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  #1   ^
Old Fri, Sep-13-19, 06:37
Moje's Avatar
Moje Moje is offline
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Posts: 70
 
Plan: Atkins/keto
Stats: 196/196/130 Female 5'3"
BF:
Progress: 0%
Location: Colorado
Question Long term success

How many successful folks here have managed to keep the weight off long after you deemed your efforts successful and do you stay on a low carb plan or have you ventured beyond and been happy with the results?

I'm asking to debunk what an "anti diet" dietician is claiming, that low carb isn't a successful sustainable way of eating and actually "harms" your system long term.

Last edited by Moje : Fri, Sep-13-19 at 06:39. Reason: Needed to add more
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  #2   ^
Old Fri, Sep-13-19, 06:48
cotonpal's Avatar
cotonpal cotonpal is online now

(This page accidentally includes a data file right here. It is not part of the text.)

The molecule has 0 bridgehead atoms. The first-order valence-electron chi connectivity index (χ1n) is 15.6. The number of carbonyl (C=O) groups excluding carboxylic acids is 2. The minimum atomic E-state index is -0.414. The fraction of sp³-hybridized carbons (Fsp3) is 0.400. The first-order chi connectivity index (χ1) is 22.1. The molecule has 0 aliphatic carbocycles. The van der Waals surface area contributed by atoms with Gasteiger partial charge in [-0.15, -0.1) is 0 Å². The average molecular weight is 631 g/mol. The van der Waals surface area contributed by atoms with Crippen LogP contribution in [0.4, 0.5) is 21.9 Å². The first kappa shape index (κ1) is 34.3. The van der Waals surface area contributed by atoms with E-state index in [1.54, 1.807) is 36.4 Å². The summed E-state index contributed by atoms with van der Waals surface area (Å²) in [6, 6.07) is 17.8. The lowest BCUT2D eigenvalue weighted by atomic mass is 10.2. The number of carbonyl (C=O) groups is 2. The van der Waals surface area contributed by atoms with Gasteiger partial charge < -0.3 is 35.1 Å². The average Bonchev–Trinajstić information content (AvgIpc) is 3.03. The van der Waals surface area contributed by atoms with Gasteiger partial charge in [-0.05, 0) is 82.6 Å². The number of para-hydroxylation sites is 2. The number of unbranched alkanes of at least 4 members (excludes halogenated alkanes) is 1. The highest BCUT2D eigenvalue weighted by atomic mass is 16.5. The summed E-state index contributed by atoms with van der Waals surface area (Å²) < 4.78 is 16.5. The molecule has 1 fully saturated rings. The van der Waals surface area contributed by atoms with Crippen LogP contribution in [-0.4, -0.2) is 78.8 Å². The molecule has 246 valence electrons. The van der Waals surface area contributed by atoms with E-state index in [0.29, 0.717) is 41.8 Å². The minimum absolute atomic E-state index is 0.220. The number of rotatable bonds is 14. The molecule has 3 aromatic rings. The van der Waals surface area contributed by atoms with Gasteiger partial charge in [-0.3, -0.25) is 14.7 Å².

Posts: 4,578
 
Plan: very low carb real food
Stats: 245/128/135 Female 62
BF:
Progress: 106%
Location: Vermont
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I have been eating low carb for about 15 years. I have lost over 100 pounds and continue to maintain my weight loss. I am 70 years old and take no prescription drugs. You can read my story in the success thread. The link is under my signature. Your dietician is wrong.
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  #3   ^
Old Fri, Sep-13-19, 07:01
Ms Arielle's Avatar
Ms Arielle Ms Arielle is offline
Senior Member
Posts: 12,393
 
Plan: atkins
Stats: 255/214/153 Female 5'8"
BF:
Progress: 40%
Location: Massachusetts
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Well......I kept my weight at 200-210 , usually at 203 for a couple years.